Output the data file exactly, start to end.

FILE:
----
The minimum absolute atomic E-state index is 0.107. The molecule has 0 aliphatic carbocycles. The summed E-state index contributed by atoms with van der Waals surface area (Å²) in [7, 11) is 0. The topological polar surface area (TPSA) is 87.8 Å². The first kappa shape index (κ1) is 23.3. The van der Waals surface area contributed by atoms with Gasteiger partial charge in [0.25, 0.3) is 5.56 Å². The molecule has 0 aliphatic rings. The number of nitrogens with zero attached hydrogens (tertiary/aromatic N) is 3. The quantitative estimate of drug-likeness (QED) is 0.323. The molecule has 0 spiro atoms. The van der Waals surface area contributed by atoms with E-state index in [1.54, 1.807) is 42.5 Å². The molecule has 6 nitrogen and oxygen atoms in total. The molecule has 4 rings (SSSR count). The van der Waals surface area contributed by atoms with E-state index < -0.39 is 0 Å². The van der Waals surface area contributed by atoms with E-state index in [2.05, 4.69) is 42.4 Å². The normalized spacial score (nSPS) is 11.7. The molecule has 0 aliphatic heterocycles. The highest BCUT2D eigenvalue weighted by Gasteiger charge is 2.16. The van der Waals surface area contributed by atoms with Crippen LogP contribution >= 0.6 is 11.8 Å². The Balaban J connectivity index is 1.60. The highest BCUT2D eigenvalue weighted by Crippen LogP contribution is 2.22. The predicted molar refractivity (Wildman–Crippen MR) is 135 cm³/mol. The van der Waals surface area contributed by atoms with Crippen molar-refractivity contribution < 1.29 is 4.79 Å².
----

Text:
The minimum absolute atomic E-state index is 0.107. The molecule has 0 aliphatic carbocycles. The summed E-state index contributed by atoms with van der Waals surface area (Å²) in [7, 11) is 0. The topological polar surface area (TPSA) is 87.8 Å². The first kappa shape index (κ1) is 23.3. The van der Waals surface area contributed by atoms with Gasteiger partial charge in [0.25, 0.3) is 5.56 Å². The molecule has 0 aliphatic rings. The number of nitrogens with zero attached hydrogens (tertiary/aromatic N) is 3. The quantitative estimate of drug-likeness (QED) is 0.323. The molecule has 0 spiro atoms. The van der Waals surface area contributed by atoms with E-state index in [1.54, 1.807) is 42.5 Å². The molecule has 6 nitrogen and oxygen atoms in total. The molecule has 4 rings (SSSR count). The van der Waals surface area contributed by atoms with E-state index < -0.39 is 0 Å². The van der Waals surface area contributed by atoms with E-state index in [2.05, 4.69) is 42.4 Å². The normalized spacial score (nSPS) is 11.7. The molecule has 0 aliphatic heterocycles. The highest BCUT2D eigenvalue weighted by Gasteiger charge is 2.16. The van der Waals surface area contributed by atoms with Crippen LogP contribution >= 0.6 is 11.8 Å². The Balaban J connectivity index is 1.60. The highest BCUT2D eigenvalue weighted by Crippen LogP contribution is 2.22. The predicted molar refractivity (Wildman–Crippen MR) is 135 cm³/mol. The van der Waals surface area contributed by atoms with Crippen molar-refractivity contribution < 1.29 is 4.79 Å².